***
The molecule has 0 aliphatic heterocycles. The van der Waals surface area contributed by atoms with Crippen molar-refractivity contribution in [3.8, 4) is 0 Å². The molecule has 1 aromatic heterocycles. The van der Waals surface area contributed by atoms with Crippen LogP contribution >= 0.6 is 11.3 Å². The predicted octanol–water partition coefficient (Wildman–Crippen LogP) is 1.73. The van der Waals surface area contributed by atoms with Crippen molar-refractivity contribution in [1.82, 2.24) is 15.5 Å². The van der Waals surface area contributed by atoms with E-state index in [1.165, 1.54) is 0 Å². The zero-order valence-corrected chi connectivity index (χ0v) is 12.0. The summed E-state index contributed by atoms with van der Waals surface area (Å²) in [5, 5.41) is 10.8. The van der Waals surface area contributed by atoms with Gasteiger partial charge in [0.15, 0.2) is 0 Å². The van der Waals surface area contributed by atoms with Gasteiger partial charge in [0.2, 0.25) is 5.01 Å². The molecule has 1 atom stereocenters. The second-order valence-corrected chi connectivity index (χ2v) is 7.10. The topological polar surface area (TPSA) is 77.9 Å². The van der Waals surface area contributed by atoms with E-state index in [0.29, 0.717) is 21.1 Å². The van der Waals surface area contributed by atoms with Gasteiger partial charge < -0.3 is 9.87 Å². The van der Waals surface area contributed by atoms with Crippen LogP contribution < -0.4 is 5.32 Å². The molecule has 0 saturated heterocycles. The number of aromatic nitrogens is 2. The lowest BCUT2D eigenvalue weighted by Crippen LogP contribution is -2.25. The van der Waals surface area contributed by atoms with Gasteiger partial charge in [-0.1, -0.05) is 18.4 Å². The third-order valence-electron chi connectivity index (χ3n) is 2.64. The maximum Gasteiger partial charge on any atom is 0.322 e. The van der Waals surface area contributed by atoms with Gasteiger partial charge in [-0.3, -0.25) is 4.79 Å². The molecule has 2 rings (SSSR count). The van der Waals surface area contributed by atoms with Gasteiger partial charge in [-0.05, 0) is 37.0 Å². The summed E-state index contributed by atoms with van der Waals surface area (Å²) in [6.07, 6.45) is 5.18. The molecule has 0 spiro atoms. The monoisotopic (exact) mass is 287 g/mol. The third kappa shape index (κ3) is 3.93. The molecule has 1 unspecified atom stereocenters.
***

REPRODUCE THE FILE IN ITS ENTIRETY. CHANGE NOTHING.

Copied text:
The molecule has 0 aliphatic heterocycles. The van der Waals surface area contributed by atoms with Crippen molar-refractivity contribution in [3.8, 4) is 0 Å². The molecule has 1 aromatic heterocycles. The van der Waals surface area contributed by atoms with Crippen LogP contribution >= 0.6 is 11.3 Å². The predicted octanol–water partition coefficient (Wildman–Crippen LogP) is 1.73. The van der Waals surface area contributed by atoms with Crippen molar-refractivity contribution in [1.82, 2.24) is 15.5 Å². The van der Waals surface area contributed by atoms with E-state index in [1.165, 1.54) is 0 Å². The zero-order valence-corrected chi connectivity index (χ0v) is 12.0. The summed E-state index contributed by atoms with van der Waals surface area (Å²) in [5, 5.41) is 10.8. The van der Waals surface area contributed by atoms with Gasteiger partial charge in [0.15, 0.2) is 0 Å². The van der Waals surface area contributed by atoms with Gasteiger partial charge in [0.2, 0.25) is 5.01 Å². The molecule has 1 atom stereocenters. The second-order valence-corrected chi connectivity index (χ2v) is 7.10. The topological polar surface area (TPSA) is 77.9 Å². The van der Waals surface area contributed by atoms with E-state index in [0.29, 0.717) is 21.1 Å². The van der Waals surface area contributed by atoms with Gasteiger partial charge < -0.3 is 9.87 Å². The van der Waals surface area contributed by atoms with Crippen LogP contribution < -0.4 is 5.32 Å². The molecule has 0 saturated heterocycles. The number of aromatic nitrogens is 2. The lowest BCUT2D eigenvalue weighted by Crippen LogP contribution is -2.25. The van der Waals surface area contributed by atoms with Gasteiger partial charge in [-0.1, -0.05) is 18.4 Å². The third-order valence-electron chi connectivity index (χ3n) is 2.64. The maximum Gasteiger partial charge on any atom is 0.322 e. The van der Waals surface area contributed by atoms with Gasteiger partial charge in [-0.3, -0.25) is 4.79 Å². The molecule has 2 rings (SSSR count). The van der Waals surface area contributed by atoms with Gasteiger partial charge in [-0.05, 0) is 37.0 Å². The summed E-state index contributed by atoms with van der Waals surface area (Å²) in [6.07, 6.45) is 5.18. The molecule has 0 spiro atoms. The monoisotopic (exact) mass is 287 g/mol. The third kappa shape index (κ3) is 3.93. The molecule has 1 unspecified atom stereocenters.